- Jane Cummings to retire after six years as chief nursing officer
- Ms Cummings will support aligning of nursing teams across NHSE and NHSI over the next six months
- She says she will “launch the biggest recruitment campaign for new nurses for many years”
Jane Cummings has announced she will retire as chief nursing officer for England after six years in the role and nearly 40 in the NHS.
Ms Cummings was appointed chief nursing officer for England in March 2012. Since September 2017, Ms Cummings has also been NHSE’s regional director in London.
She is also NHSE’s lead executive director for learning disabilities, maternity, equality and diversity, and patient participation and experience.
There is no set date for her retirement, but NHSE has said she will play an “instrumental role” in supporting the aligning of the nursing teams across NHS England and NHS Improvement over the next six months.
The two organisations today announced they would move to a single shared CNO and nursing director. In its statement on Ms Cumming’s retirement, NHS England said she had recommended this change. The current NHSI nursing director is Ruth May.
Ms Cummings is a registered nurse specialising in emergency care and has worked in a variety of clinical and managerial roles, including commissioning director, nursing director and deputy chief executive.
While chief nursing officer, Ms Cummings delivered a series of national programmes, including the “6 Cs”, Compassion in Practice and the current national framework for nursing, midwifery and care staff, Leading Change, Adding Value.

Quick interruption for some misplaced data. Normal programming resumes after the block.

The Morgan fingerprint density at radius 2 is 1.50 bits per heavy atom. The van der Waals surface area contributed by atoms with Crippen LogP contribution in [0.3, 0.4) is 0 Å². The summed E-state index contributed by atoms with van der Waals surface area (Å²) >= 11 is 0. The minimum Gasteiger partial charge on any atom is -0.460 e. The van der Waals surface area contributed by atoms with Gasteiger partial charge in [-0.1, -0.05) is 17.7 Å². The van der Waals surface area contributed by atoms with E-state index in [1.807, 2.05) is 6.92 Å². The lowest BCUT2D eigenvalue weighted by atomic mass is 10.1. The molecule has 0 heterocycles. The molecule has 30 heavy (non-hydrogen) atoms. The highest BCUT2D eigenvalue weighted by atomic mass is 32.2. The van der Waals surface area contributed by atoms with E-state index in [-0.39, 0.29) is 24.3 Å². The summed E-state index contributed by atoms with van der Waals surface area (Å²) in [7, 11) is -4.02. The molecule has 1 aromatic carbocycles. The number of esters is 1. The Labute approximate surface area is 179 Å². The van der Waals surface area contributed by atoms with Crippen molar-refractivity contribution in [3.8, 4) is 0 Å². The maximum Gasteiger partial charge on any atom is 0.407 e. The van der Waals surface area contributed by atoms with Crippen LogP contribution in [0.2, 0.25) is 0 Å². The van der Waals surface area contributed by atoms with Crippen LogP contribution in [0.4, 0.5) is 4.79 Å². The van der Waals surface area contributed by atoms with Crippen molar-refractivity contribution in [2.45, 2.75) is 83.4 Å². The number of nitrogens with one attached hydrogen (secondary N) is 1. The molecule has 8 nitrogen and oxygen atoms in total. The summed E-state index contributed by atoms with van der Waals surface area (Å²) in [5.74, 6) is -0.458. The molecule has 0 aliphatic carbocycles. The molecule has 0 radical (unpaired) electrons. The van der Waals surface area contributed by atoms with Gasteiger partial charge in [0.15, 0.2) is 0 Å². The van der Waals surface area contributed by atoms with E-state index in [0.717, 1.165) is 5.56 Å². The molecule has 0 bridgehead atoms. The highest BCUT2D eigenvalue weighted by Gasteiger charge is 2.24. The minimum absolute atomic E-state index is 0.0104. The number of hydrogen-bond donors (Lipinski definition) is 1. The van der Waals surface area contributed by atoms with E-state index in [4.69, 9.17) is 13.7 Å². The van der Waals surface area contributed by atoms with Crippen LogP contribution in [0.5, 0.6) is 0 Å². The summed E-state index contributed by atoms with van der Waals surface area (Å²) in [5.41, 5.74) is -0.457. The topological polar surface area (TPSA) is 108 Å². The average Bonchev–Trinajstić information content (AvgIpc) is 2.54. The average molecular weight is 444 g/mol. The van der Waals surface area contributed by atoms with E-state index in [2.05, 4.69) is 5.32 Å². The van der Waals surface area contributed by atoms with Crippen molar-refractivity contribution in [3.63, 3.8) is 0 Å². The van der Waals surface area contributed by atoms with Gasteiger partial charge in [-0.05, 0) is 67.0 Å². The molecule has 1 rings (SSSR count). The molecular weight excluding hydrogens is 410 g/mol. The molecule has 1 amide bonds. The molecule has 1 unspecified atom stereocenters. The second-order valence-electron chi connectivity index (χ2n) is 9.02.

Earlier this year, Ms Cummings announced proposals to change the law to protect the title of nurse, which would prevent anyone who was not registered as a nurse with the Nursing and Midwifery Council from using the title.
Ms Cummings said “for some months” she has argued there should be “one nursing voice nationally”.
“To lead and deliver this change will require a commitment of several years and following more than six years as chief nursing officer and nearly 40 in the NHS, I feel it is appropriate that someone else should take on this challenge,” she said.
She added: “It has been an honour and privilege to be the professional lead for over 500,000 nurses and midwives who make an incredible difference to people when they need it most.
“Over the next six months, my focus will be to support the alignment of the two nursing teams across NHS England and NHS Improvement and lead the celebrations for the NHS in its 70th year. I will also launch the biggest recruitment campaign for new nurses for many years.”
NHSE chief executive Simon Stevens said: “Jane is a passionate advocate for nursing and midwifery, who has done so much to ensure the voice of nurses is heard loud and clear across the health service.”
Mr Stevens said Ms Cumming’s personal leadership has helped the NHS create new routes into nursing, safer maternity care, more personalised support for people with learning disabilities and renewed focus on compassionate, high quality care.
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Chief nursing officer to retire after 40 years in the NHS